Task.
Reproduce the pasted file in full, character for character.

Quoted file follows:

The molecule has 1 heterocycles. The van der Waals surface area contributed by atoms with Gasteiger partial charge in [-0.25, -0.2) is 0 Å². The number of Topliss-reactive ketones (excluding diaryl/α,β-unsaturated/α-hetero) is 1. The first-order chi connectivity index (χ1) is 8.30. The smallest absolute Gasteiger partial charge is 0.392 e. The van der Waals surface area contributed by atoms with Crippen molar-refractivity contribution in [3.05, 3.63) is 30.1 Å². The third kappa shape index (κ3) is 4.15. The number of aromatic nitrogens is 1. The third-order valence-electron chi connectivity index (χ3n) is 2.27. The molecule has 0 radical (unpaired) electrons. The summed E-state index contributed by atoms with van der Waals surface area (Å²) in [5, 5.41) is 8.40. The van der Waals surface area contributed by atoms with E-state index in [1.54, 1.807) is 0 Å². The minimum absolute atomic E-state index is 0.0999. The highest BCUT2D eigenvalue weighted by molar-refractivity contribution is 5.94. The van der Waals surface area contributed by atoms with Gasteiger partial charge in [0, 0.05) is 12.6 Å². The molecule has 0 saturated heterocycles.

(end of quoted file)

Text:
The molecule has 1 heterocycles. The van der Waals surface area contributed by atoms with Gasteiger partial charge in [-0.25, -0.2) is 0 Å². The number of Topliss-reactive ketones (excluding diaryl/α,β-unsaturated/α-hetero) is 1. The first-order chi connectivity index (χ1) is 8.30. The smallest absolute Gasteiger partial charge is 0.392 e. The van der Waals surface area contributed by atoms with Crippen molar-refractivity contribution in [3.05, 3.63) is 30.1 Å². The third kappa shape index (κ3) is 4.15. The number of aromatic nitrogens is 1. The third-order valence-electron chi connectivity index (χ3n) is 2.27. The molecule has 0 radical (unpaired) electrons. The summed E-state index contributed by atoms with van der Waals surface area (Å²) in [5, 5.41) is 8.40. The van der Waals surface area contributed by atoms with E-state index in [1.54, 1.807) is 0 Å². The minimum absolute atomic E-state index is 0.0999. The highest BCUT2D eigenvalue weighted by molar-refractivity contribution is 5.94. The van der Waals surface area contributed by atoms with Gasteiger partial charge in [0, 0.05) is 12.6 Å². The molecule has 0 saturated heterocycles.